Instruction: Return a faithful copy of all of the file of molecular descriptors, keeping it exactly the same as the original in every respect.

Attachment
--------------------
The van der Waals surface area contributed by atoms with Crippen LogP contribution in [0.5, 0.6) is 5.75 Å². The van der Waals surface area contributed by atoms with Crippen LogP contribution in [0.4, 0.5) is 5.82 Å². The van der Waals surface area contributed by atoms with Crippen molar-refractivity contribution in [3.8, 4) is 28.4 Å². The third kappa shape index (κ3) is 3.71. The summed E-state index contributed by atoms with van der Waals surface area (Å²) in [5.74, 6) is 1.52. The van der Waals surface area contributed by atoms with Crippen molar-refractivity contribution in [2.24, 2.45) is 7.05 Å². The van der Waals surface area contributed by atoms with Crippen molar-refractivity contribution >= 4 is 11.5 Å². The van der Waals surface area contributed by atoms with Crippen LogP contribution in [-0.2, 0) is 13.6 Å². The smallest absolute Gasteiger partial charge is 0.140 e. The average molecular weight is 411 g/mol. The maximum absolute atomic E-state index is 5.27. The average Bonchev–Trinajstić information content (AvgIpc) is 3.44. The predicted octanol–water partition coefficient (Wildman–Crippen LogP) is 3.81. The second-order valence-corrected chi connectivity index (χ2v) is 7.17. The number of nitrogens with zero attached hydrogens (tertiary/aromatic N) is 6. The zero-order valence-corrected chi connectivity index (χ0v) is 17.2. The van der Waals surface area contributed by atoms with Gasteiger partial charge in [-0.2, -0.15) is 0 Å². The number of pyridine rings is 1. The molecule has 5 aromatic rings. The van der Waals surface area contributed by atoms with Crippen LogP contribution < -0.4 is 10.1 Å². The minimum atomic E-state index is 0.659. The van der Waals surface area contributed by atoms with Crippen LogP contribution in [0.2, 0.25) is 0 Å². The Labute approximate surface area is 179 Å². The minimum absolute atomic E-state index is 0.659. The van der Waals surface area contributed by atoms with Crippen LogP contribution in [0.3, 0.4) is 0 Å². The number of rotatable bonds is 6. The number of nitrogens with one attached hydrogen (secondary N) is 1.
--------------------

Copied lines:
The van der Waals surface area contributed by atoms with Crippen LogP contribution in [0.5, 0.6) is 5.75 Å². The van der Waals surface area contributed by atoms with Crippen LogP contribution in [0.4, 0.5) is 5.82 Å². The van der Waals surface area contributed by atoms with Crippen molar-refractivity contribution in [3.8, 4) is 28.4 Å². The third kappa shape index (κ3) is 3.71. The summed E-state index contributed by atoms with van der Waals surface area (Å²) in [5.74, 6) is 1.52. The van der Waals surface area contributed by atoms with Crippen molar-refractivity contribution in [2.24, 2.45) is 7.05 Å². The van der Waals surface area contributed by atoms with Crippen molar-refractivity contribution >= 4 is 11.5 Å². The van der Waals surface area contributed by atoms with Crippen LogP contribution in [-0.2, 0) is 13.6 Å². The smallest absolute Gasteiger partial charge is 0.140 e. The average molecular weight is 411 g/mol. The maximum absolute atomic E-state index is 5.27. The average Bonchev–Trinajstić information content (AvgIpc) is 3.44. The predicted octanol–water partition coefficient (Wildman–Crippen LogP) is 3.81. The second-order valence-corrected chi connectivity index (χ2v) is 7.17. The number of nitrogens with zero attached hydrogens (tertiary/aromatic N) is 6. The zero-order valence-corrected chi connectivity index (χ0v) is 17.2. The van der Waals surface area contributed by atoms with Gasteiger partial charge in [-0.2, -0.15) is 0 Å². The number of pyridine rings is 1. The molecule has 5 aromatic rings. The van der Waals surface area contributed by atoms with Crippen LogP contribution < -0.4 is 10.1 Å². The minimum atomic E-state index is 0.659. The van der Waals surface area contributed by atoms with Crippen LogP contribution in [0.2, 0.25) is 0 Å². The Labute approximate surface area is 179 Å². The minimum absolute atomic E-state index is 0.659. The van der Waals surface area contributed by atoms with Crippen LogP contribution in [0.3, 0.4) is 0 Å². The number of rotatable bonds is 6. The number of nitrogens with one attached hydrogen (secondary N) is 1.